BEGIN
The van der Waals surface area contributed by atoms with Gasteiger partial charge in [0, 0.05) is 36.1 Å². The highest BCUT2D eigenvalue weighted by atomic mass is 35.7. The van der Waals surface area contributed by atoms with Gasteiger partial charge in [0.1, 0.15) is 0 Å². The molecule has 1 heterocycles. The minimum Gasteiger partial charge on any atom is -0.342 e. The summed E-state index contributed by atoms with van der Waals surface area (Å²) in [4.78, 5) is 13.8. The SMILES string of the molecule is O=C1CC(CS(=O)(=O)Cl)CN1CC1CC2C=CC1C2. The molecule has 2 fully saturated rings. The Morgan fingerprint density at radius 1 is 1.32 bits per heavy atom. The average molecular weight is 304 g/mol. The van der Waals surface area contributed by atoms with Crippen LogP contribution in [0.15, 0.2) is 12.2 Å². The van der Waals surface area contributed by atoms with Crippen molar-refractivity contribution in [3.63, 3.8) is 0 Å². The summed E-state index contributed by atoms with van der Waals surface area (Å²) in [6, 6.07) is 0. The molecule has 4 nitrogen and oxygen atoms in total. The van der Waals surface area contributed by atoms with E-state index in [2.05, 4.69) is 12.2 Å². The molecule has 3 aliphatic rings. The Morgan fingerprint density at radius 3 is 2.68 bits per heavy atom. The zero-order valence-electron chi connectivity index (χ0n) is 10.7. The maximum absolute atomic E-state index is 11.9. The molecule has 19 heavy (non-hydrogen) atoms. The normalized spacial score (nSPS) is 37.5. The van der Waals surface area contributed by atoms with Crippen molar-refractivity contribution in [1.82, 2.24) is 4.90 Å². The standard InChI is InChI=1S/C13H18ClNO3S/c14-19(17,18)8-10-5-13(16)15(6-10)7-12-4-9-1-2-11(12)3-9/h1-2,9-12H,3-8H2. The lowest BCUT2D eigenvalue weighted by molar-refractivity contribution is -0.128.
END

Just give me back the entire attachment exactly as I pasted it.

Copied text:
The van der Waals surface area contributed by atoms with Gasteiger partial charge in [0, 0.05) is 36.1 Å². The highest BCUT2D eigenvalue weighted by atomic mass is 35.7. The van der Waals surface area contributed by atoms with Gasteiger partial charge in [0.1, 0.15) is 0 Å². The molecule has 1 heterocycles. The minimum Gasteiger partial charge on any atom is -0.342 e. The summed E-state index contributed by atoms with van der Waals surface area (Å²) in [4.78, 5) is 13.8. The SMILES string of the molecule is O=C1CC(CS(=O)(=O)Cl)CN1CC1CC2C=CC1C2. The molecule has 2 fully saturated rings. The Morgan fingerprint density at radius 1 is 1.32 bits per heavy atom. The average molecular weight is 304 g/mol. The van der Waals surface area contributed by atoms with Crippen LogP contribution in [0.15, 0.2) is 12.2 Å². The van der Waals surface area contributed by atoms with Crippen molar-refractivity contribution in [3.63, 3.8) is 0 Å². The summed E-state index contributed by atoms with van der Waals surface area (Å²) in [6, 6.07) is 0. The molecule has 4 nitrogen and oxygen atoms in total. The van der Waals surface area contributed by atoms with E-state index in [2.05, 4.69) is 12.2 Å². The molecule has 3 aliphatic rings. The Morgan fingerprint density at radius 3 is 2.68 bits per heavy atom. The zero-order valence-electron chi connectivity index (χ0n) is 10.7. The maximum absolute atomic E-state index is 11.9. The molecule has 19 heavy (non-hydrogen) atoms. The normalized spacial score (nSPS) is 37.5. The van der Waals surface area contributed by atoms with Crippen molar-refractivity contribution in [1.82, 2.24) is 4.90 Å². The standard InChI is InChI=1S/C13H18ClNO3S/c14-19(17,18)8-10-5-13(16)15(6-10)7-12-4-9-1-2-11(12)3-9/h1-2,9-12H,3-8H2. The lowest BCUT2D eigenvalue weighted by molar-refractivity contribution is -0.128.